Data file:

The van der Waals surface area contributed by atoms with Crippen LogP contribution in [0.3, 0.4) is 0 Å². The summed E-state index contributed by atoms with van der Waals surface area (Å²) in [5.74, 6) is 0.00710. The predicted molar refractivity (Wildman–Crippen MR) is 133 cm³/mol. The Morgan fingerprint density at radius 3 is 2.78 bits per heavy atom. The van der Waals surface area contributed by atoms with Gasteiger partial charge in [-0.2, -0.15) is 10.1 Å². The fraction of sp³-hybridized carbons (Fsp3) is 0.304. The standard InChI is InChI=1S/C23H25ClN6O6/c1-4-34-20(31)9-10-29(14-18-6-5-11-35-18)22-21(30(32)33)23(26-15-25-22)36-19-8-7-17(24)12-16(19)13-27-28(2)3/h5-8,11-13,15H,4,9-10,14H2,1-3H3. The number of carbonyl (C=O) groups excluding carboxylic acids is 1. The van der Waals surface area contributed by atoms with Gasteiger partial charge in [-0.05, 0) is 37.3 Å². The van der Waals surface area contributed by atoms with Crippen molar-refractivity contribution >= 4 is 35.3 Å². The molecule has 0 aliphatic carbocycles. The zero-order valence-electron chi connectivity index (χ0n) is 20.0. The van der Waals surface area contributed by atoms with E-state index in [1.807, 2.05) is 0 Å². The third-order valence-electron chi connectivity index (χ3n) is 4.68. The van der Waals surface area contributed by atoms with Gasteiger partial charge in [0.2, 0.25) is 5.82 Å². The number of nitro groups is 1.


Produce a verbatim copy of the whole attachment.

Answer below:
The van der Waals surface area contributed by atoms with Crippen LogP contribution in [0.3, 0.4) is 0 Å². The summed E-state index contributed by atoms with van der Waals surface area (Å²) in [5.74, 6) is 0.00710. The predicted molar refractivity (Wildman–Crippen MR) is 133 cm³/mol. The Morgan fingerprint density at radius 3 is 2.78 bits per heavy atom. The van der Waals surface area contributed by atoms with Gasteiger partial charge in [-0.2, -0.15) is 10.1 Å². The fraction of sp³-hybridized carbons (Fsp3) is 0.304. The standard InChI is InChI=1S/C23H25ClN6O6/c1-4-34-20(31)9-10-29(14-18-6-5-11-35-18)22-21(30(32)33)23(26-15-25-22)36-19-8-7-17(24)12-16(19)13-27-28(2)3/h5-8,11-13,15H,4,9-10,14H2,1-3H3. The number of carbonyl (C=O) groups excluding carboxylic acids is 1. The van der Waals surface area contributed by atoms with Gasteiger partial charge in [-0.05, 0) is 37.3 Å². The van der Waals surface area contributed by atoms with Crippen molar-refractivity contribution >= 4 is 35.3 Å². The molecule has 0 aliphatic carbocycles. The zero-order valence-electron chi connectivity index (χ0n) is 20.0. The van der Waals surface area contributed by atoms with E-state index in [1.807, 2.05) is 0 Å². The third-order valence-electron chi connectivity index (χ3n) is 4.68. The van der Waals surface area contributed by atoms with Gasteiger partial charge in [0.2, 0.25) is 5.82 Å². The number of nitro groups is 1.